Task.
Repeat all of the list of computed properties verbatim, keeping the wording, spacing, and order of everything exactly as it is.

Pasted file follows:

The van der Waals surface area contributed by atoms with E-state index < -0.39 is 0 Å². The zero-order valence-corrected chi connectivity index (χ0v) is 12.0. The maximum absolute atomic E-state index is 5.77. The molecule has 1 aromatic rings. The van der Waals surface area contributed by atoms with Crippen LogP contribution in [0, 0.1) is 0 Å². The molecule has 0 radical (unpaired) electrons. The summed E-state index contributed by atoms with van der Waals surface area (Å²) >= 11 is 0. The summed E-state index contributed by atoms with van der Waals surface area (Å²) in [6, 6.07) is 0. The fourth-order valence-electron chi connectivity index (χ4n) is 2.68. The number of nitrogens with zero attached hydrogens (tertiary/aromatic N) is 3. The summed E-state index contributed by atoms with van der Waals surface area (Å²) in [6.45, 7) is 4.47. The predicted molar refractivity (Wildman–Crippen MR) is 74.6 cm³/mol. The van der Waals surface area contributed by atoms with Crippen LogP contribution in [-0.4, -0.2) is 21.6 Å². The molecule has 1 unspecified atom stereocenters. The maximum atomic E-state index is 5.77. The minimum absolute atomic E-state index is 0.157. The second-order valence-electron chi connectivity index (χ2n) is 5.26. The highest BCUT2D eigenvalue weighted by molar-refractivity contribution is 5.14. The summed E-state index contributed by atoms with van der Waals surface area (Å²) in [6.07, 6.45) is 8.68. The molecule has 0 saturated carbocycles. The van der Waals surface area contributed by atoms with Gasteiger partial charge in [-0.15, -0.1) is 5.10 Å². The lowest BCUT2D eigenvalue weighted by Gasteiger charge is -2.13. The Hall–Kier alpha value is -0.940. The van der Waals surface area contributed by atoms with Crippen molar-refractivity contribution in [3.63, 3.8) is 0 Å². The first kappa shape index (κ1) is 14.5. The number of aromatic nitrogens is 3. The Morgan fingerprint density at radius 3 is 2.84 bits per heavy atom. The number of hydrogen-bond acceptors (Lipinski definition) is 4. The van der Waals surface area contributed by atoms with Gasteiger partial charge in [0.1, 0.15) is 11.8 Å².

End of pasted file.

The van der Waals surface area contributed by atoms with E-state index < -0.39 is 0 Å². The zero-order valence-corrected chi connectivity index (χ0v) is 12.0. The maximum absolute atomic E-state index is 5.77. The molecule has 1 aromatic rings. The van der Waals surface area contributed by atoms with Crippen LogP contribution in [0, 0.1) is 0 Å². The molecule has 0 radical (unpaired) electrons. The summed E-state index contributed by atoms with van der Waals surface area (Å²) >= 11 is 0. The summed E-state index contributed by atoms with van der Waals surface area (Å²) in [6, 6.07) is 0. The fourth-order valence-electron chi connectivity index (χ4n) is 2.68. The number of nitrogens with zero attached hydrogens (tertiary/aromatic N) is 3. The summed E-state index contributed by atoms with van der Waals surface area (Å²) in [6.45, 7) is 4.47. The predicted molar refractivity (Wildman–Crippen MR) is 74.6 cm³/mol. The van der Waals surface area contributed by atoms with Crippen LogP contribution in [-0.4, -0.2) is 21.6 Å². The molecule has 1 unspecified atom stereocenters. The maximum atomic E-state index is 5.77. The minimum absolute atomic E-state index is 0.157. The second-order valence-electron chi connectivity index (χ2n) is 5.26. The highest BCUT2D eigenvalue weighted by molar-refractivity contribution is 5.14. The summed E-state index contributed by atoms with van der Waals surface area (Å²) in [6.07, 6.45) is 8.68. The molecule has 0 saturated carbocycles. The van der Waals surface area contributed by atoms with Gasteiger partial charge in [-0.15, -0.1) is 5.10 Å². The lowest BCUT2D eigenvalue weighted by Gasteiger charge is -2.13. The Hall–Kier alpha value is -0.940. The van der Waals surface area contributed by atoms with Crippen molar-refractivity contribution in [3.63, 3.8) is 0 Å². The first kappa shape index (κ1) is 14.5. The number of aromatic nitrogens is 3. The Morgan fingerprint density at radius 3 is 2.84 bits per heavy atom. The number of hydrogen-bond acceptors (Lipinski definition) is 4. The van der Waals surface area contributed by atoms with Gasteiger partial charge in [0.1, 0.15) is 11.8 Å².